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The case involves 21 U.S. citizens and the family of a deceased U.S. citizen who were victims of rocket attacks by the Hizbollah terrorist organization in Israel in 2006. The plaintiffs allege that the Lebanese Canadian Bank (LCB) provided financial services to Hizbollah, including facilitating millions of dollars in wire transfers through a New York-based correspondent bank. In 2011, LCB and Société Générale de Banque au Liban SAL (SGBL), a private company incorporated in Lebanon, executed a purchase agreement where SGBL acquired all of LCB's assets and liabilities. In 2019, the plaintiffs brought similar claims against SGBL, as LCB's successor, in the Eastern District of New York for damages stemming from the 2006 attacks.The federal district court dismissed the action for lack of personal jurisdiction over SGBL. The court interpreted several Appellate Division and federal decisions to allow imputation of jurisdictional status only in the event of a merger, not an acquisition of all assets and liabilities. On appeal, the Second Circuit certified two questions to the New York Court of Appeals, asking whether an entity that acquires all of another entity's liabilities and assets, but does not merge with that entity, inherits the acquired entity's status for purposes of specific personal jurisdiction, and under what circumstances the acquiring entity would be subject to specific personal jurisdiction in New York.The New York Court of Appeals answered the first question affirmatively, stating that where an entity acquires all of another entity's liabilities and assets, but does not merge with that entity, it inherits the acquired entity's status for purposes of specific personal jurisdiction. The court declined to answer the second question as unnecessary. The court reasoned that allowing a successor to acquire all assets and liabilities, but escape jurisdiction in a forum where its predecessor would have been answerable for those liabilities, would allow those assets to be shielded from direct claims for those liabilities in that forum. View "Lelchook v Société Générale de Banque au Liban SAL" on Justia Law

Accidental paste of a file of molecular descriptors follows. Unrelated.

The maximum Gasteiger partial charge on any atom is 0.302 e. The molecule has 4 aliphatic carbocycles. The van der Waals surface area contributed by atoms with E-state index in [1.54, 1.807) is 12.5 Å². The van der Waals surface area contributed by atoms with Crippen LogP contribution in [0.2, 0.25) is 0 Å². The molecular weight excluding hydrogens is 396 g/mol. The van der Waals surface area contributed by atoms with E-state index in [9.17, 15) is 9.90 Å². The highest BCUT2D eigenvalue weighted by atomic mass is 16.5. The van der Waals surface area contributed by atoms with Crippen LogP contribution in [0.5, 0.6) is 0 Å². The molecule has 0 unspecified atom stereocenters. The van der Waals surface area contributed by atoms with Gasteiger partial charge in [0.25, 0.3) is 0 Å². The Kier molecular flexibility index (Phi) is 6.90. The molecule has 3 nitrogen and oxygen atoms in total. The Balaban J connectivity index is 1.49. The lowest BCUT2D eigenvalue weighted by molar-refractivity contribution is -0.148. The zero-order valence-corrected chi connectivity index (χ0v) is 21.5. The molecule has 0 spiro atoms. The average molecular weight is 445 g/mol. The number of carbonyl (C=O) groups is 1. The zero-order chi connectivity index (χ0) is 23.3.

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In 2020, Illumina, a for-profit corporation that manufactures and sells next-generation sequencing (NGS) platforms, which are crucial tools for DNA sequencing, entered into an agreement to acquire Grail, a company it had initially founded and then spun off as a separate entity in 2016. Grail specializes in developing multi-cancer early detection (MCED) tests, which are designed to identify various types of cancer from a single blood sample. Illumina's acquisition of Grail was seen as a significant step toward bringing Grail’s developed MCED test, Galleri, to market.However, the Federal Trade Commission (FTC) objected to the acquisition, arguing that it violated Section 7 of the Clayton Act, which prohibits mergers and acquisitions that may substantially lessen competition. The FTC contended that because all MCED tests, including those still in development, relied on Illumina’s NGS platforms, the merger would potentially give Illumina the ability and incentive to foreclose Grail’s rivals from the MCED test market.Illumina responded by creating a standardized supply contract, known as the "Open Offer," which guaranteed that it would provide its NGS platforms to all for-profit U.S. oncology customers at the same price and with the same access to services and products as Grail. Despite this, the FTC ordered the merger to be unwound.On appeal, the United States Court of Appeals for the Fifth Circuit found that the FTC had applied an erroneous legal standard in evaluating the impact of the Open Offer. The court ruled that the FTC should have considered the Open Offer at the liability stage of its analysis, rather than as a remedy following a finding of liability. Furthermore, the court determined that to rebut the FTC's prima facie case, Illumina was not required to show that the Open Offer would completely negate the anticompetitive effects of the merger, but rather that it would mitigate these effects to a degree that the merger was no longer likely to substantially lessen competition.The court concluded that substantial evidence supported the FTC’s conclusions regarding the likely substantial lessening of competition and the lack of cognizable efficiencies to rebut the anticompetitive effects of the merger. However, given its finding that the FTC had applied an incorrect standard in evaluating the Open Offer, the court vacated the FTC’s order and remanded the case for further consideration of the Open Offer's impact under the proper standard. View "Illumina v. FTC" on Justia Law